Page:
In Cold Blood

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Normal vs. Abnormal Theme Analysis

Themes and Colors
Dreams Failed, Dreams Achieved Theme Icon
Christianity Theme Icon
Evil Theme Icon
Normal vs. Abnormal Theme Icon
Innocence vs. Experience Theme Icon
LitCharts assigns a color and icon to each theme in In Cold Blood, which you can use to track the themes throughout the work.
Normal vs. Abnormal Theme Icon

Dick constantly asserts that he’s “a normal,” even though he has deeply abnormal physical features (his face is crooked thanks to a car accident) and even though he’s capable of committing various crimes – up to and including murder. The question of what’s considered normal and abnormal is repeated throughout the book.

For example, what is a normal marriage/family? In spite of being the perfect couple, Herb and Bonnie have a troubled marriage. Dick and Perry, on the other hand, could be said to have a happy marriage – they even go on a veritable honeymoon in Mexico after murdering the Clutters. The book also questions what a normal person might look like. Herb, the proverbial everyman, is of average build and has fine, even features. On the other hand Perry, albeit handsome, is often referred to as having feminine facial features, and has stunted and warped legs thanks to a motorcycle accident. In Cold Blood also questions the notion of normal mental health. Bonnie, in spite of having a supposedly perfect life, suffers from bouts of “nervousness” that often result in her hospitalization. By the end of the book, Perry is pronounced mentally ill; Dick, in contrast, is pronounced sane, in spite of his inhumane actions.

The book also grapples with sexual norms. What is normal sexuality? What kind of person possesses normal sexuality? And what is normal masculinity? Perry – sexually inexperienced, never married - is staunchly against “pervertiness” – homosexuality, pedophilia, and rape. Conversely, Dick– married twice, father of three children, and the epitome of what Perry considers masculine - is a pedophile and a rapist. On a metatextual level, one could also argue that the close relationship between Dick, Perry, and the book’s author, Truman Capote (who was openly homosexual throughout his life), further complicates these questions of sexual norms.

Normal vs. Abnormal ThemeTracker

The ThemeTracker below shows where, and to what degree, the theme of Normal vs. Abnormal appears in each chapter of In Cold Blood. Click or tap on any chapter to read its Summary & Analysis.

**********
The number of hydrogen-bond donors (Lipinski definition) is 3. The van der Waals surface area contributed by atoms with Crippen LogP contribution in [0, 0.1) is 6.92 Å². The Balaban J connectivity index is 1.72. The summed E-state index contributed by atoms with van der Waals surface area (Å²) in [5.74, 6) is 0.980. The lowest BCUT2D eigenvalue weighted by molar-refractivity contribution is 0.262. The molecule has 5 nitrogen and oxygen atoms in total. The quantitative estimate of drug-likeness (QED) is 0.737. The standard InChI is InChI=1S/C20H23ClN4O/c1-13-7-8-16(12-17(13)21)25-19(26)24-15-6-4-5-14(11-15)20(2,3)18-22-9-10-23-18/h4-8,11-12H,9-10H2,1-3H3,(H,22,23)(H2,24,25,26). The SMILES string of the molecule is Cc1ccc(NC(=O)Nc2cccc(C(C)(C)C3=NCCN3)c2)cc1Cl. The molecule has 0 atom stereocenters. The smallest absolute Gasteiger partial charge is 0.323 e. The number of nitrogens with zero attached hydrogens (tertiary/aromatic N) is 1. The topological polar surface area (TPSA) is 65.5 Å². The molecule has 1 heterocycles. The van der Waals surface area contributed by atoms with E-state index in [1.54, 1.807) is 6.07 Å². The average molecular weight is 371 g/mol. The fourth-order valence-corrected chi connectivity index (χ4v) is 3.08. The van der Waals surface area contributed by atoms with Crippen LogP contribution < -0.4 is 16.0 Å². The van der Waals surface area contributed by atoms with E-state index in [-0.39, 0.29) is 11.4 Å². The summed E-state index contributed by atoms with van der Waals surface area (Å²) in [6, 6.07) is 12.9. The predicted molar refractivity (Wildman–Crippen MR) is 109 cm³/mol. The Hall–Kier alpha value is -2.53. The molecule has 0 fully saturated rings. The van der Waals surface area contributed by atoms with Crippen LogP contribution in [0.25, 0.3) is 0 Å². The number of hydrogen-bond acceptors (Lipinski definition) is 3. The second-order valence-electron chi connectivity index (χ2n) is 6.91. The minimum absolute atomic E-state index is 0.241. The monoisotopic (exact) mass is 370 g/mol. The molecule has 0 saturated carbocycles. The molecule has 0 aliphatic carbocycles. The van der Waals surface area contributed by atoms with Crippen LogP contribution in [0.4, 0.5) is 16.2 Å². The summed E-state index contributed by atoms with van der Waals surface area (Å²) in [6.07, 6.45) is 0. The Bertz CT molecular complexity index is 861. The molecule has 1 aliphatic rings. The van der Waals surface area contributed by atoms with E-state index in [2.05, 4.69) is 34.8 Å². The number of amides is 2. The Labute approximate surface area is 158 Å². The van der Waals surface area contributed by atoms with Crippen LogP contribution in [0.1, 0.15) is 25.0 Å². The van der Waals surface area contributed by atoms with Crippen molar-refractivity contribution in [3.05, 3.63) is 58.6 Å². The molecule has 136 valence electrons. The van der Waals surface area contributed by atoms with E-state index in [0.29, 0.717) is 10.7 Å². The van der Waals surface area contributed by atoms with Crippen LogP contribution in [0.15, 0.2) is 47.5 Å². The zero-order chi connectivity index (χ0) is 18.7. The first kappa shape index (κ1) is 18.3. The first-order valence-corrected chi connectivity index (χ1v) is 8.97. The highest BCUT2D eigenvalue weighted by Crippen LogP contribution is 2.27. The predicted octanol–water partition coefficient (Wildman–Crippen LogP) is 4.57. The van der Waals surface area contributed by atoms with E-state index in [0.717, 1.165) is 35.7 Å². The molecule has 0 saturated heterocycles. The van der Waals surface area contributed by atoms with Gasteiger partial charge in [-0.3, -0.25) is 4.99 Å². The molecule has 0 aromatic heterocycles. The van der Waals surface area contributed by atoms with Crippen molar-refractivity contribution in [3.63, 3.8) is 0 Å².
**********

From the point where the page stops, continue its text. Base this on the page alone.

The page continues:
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Normal vs. Abnormal Quotes in In Cold Blood

Below you will find the important quotes in In Cold Blood related to the theme of Normal vs. Abnormal.
Part 1 Quotes

Little things really belong to you…They don’t have to be left behind. You can carry them in a shoebox.

Related Characters: Bonnie Clutter (speaker)
Page Number: 27
Explanation and Analysis:

This is a moment in which readers are allowed, finally, to see beyond the perfect Clutter facade. Bonnie Clutter is revealed to be a strange and unhappy woman who speaks of her fatigue and her feeling of irrelevance, since she believes her children don't need her anymore. Capote then allows readers a glimpse into her past—from her happy childhood through her adult life, which has been riddled by mental health troubles. In this heartbreaking statement, Bonnie is alluding to the fact that she can take her beloved small objects with her to the hospital when she goes. Bonnie's history shows us that, while she seems to be someone who has achieved the American dream, she is in a way still seen as "abnormal" because of her mental illness, and she still longs for more from life--she wishes she had completed nursing school, and she loved her job as a file clerk, though she left it because she thought it unchristian to enjoy being away from her husband. This hints at the emptiness of the American dream, that even when someone seems to have achieved it he or she is still likely to want something different or better. 

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Part 2 Quotes

It was after one of these beatings, one [Perry] could never forget…that the parrot appeared, arrived while he slept, a bird “taller than Jesus, yellow like a sunflower,” a warrior-angel who blinded the nuns with its beak, fed upon their eyes, slaughtered them as they “pleaded for mercy,” then so gently lifted him, enfolded him, winged him away to “paradise.”

Related Characters: Perry Edward Smith
Related Symbols: The Golden Parrot
Page Number: 93
Explanation and Analysis:

While Perry's previous admission of his beliefs in fate and premonition seemed eccentric, this passage tips from eccentric to, depending on your perspective, a kind of religious ecstasy or an indication of possible mental illness. Perry here describes a cherished vision, one that has returned to him throughout his life, of a parrot who saves him from his own wrongdoing and the cruelty of others. The parrot, which Perry compares to Jesus, has a similar function -- to take Perry to paradise despite his sins.